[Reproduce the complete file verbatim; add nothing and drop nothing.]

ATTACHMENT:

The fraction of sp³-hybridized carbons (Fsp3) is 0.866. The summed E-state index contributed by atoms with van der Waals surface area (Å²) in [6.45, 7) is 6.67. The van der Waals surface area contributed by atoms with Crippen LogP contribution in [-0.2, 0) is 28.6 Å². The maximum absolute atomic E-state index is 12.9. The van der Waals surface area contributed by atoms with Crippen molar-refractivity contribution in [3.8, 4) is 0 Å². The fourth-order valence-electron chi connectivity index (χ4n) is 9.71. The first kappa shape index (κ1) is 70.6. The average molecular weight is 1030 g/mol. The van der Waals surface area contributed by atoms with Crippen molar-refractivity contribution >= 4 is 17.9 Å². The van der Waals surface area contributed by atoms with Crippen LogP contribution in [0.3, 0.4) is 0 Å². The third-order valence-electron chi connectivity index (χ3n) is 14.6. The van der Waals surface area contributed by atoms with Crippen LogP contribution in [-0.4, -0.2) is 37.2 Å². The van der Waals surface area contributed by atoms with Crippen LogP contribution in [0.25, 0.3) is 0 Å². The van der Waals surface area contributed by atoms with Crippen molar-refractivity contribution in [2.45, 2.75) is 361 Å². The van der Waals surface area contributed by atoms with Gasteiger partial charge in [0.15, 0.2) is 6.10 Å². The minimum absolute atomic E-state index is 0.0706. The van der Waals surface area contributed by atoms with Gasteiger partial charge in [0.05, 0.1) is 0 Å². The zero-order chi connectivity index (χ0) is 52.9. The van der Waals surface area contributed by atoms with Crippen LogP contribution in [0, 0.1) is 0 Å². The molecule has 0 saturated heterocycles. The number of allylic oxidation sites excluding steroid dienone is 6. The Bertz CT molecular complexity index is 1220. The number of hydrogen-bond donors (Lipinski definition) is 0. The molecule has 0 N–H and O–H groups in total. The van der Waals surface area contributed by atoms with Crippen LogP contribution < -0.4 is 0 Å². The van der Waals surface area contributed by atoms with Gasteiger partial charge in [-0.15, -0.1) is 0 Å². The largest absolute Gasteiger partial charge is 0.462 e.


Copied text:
The fraction of sp³-hybridized carbons (Fsp3) is 0.866. The summed E-state index contributed by atoms with van der Waals surface area (Å²) in [6.45, 7) is 6.67. The van der Waals surface area contributed by atoms with Crippen LogP contribution in [-0.2, 0) is 28.6 Å². The maximum absolute atomic E-state index is 12.9. The van der Waals surface area contributed by atoms with Crippen molar-refractivity contribution in [3.8, 4) is 0 Å². The fourth-order valence-electron chi connectivity index (χ4n) is 9.71. The first kappa shape index (κ1) is 70.6. The average molecular weight is 1030 g/mol. The van der Waals surface area contributed by atoms with Crippen molar-refractivity contribution >= 4 is 17.9 Å². The van der Waals surface area contributed by atoms with Crippen LogP contribution in [0.3, 0.4) is 0 Å². The third-order valence-electron chi connectivity index (χ3n) is 14.6. The van der Waals surface area contributed by atoms with Crippen LogP contribution in [-0.4, -0.2) is 37.2 Å². The van der Waals surface area contributed by atoms with Crippen LogP contribution in [0.25, 0.3) is 0 Å². The van der Waals surface area contributed by atoms with Crippen molar-refractivity contribution in [2.45, 2.75) is 361 Å². The van der Waals surface area contributed by atoms with Gasteiger partial charge in [0.15, 0.2) is 6.10 Å². The minimum absolute atomic E-state index is 0.0706. The van der Waals surface area contributed by atoms with Gasteiger partial charge in [0.05, 0.1) is 0 Å². The zero-order chi connectivity index (χ0) is 52.9. The van der Waals surface area contributed by atoms with Crippen LogP contribution in [0, 0.1) is 0 Å². The molecule has 0 saturated heterocycles. The number of allylic oxidation sites excluding steroid dienone is 6. The Bertz CT molecular complexity index is 1220. The number of hydrogen-bond donors (Lipinski definition) is 0. The molecule has 0 N–H and O–H groups in total. The van der Waals surface area contributed by atoms with Crippen LogP contribution < -0.4 is 0 Å². The van der Waals surface area contributed by atoms with Gasteiger partial charge in [-0.15, -0.1) is 0 Å². The largest absolute Gasteiger partial charge is 0.462 e.